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Literary Agents: Bypassing a Book Publishing Agent

I have been asked if it is possible to bypass a literary agent or book publishing agent by using a contract lawyer instead. Theoretically it is, but I can think of only three reasons why you might want to.

  1. If you have had significant success and high sales volume, you will likely have your own contact with a publisher. You may choose to sell this publisher world rights, rather than rights to a single country. In that case, you won't need a book publishing agent to secure foreign rights. You could have a lawyer negotiate a contract based on past and projected sales.

  2. If you choose to publish with a small press, you may need the services of a literary contract lawyer. Any advance you're offered may be small. Many small presses or print on demand publishers offer only small advances under $500, or no advance at all.

  3. Major bookstores may not carry their books, which can limit sales. This may change, as more sales are made on the Internet, through Amazon, Kindle, and soon Apple. However, be aware that if you choose a small press, most book publishing agents won't want to represent you, as there's no money in it for them. At least not until after you have five-figure sales.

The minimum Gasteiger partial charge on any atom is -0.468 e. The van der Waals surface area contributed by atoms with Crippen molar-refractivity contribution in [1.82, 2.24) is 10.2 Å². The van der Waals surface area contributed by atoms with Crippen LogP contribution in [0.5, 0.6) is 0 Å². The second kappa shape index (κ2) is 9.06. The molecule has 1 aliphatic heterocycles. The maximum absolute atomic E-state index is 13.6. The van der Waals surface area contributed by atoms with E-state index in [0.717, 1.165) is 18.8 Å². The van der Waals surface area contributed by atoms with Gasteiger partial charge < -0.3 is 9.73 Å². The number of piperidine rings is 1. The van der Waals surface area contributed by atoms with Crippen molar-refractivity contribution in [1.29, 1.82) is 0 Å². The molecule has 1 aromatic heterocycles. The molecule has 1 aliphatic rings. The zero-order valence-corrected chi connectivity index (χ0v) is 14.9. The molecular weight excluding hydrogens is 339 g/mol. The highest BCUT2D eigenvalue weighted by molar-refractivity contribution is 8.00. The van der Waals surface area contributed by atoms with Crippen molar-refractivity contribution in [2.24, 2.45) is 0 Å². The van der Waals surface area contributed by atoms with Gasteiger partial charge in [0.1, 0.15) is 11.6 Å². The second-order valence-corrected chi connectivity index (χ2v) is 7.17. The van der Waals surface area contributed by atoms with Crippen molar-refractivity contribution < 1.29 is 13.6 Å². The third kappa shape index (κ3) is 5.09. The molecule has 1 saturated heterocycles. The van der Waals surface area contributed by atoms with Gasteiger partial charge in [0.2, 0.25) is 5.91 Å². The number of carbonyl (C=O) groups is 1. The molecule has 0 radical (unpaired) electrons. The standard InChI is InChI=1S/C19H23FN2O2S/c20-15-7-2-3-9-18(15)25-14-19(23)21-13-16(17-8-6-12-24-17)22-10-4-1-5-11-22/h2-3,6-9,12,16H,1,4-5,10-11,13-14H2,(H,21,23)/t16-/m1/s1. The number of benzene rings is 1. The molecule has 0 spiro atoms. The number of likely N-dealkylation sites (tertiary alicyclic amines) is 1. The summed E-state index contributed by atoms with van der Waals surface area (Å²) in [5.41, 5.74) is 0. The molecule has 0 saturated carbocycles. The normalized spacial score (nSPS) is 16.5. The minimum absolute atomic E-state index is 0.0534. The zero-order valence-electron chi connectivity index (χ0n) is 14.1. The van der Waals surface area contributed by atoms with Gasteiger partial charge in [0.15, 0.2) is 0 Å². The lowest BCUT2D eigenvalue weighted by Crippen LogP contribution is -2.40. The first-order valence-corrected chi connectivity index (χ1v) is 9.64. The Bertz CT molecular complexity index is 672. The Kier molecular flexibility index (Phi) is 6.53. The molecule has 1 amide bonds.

4. Finally, if you write genre fiction, you may want to employ a contract lawyer. Genre only publishers—publishers of mystery, sci-fi, romance, etc.—such as Harlequin and Avalon, still encourage writers to approach them directly.

These publishers welcome queries from authors. This isn't true of mainstream publishers, who seldom look at unsolicited manuscripts. They rely instead on the recommendations of trusted agents and literary scouts to bring them only the most remarkable work.

However odd the relationship between agents and authors, the relationship exists because of supply and demand. Millions of writers want to publish, all of them vying for the attention of far fewer agents, and even fewer publishers. This puts agents in a position of power, able to pick and choose their "employers."

Any decision to bypass a book publishing agent and hire a contract lawyer is only possible once a publisher has expressed interest in your manuscript.

When you have a publishable manuscript, and have sent it to many agents with no luck, the next best course of action is to attend conferences. At conferences, you will have an opportunity to get your manuscript in front of agents, editors, and established writers.

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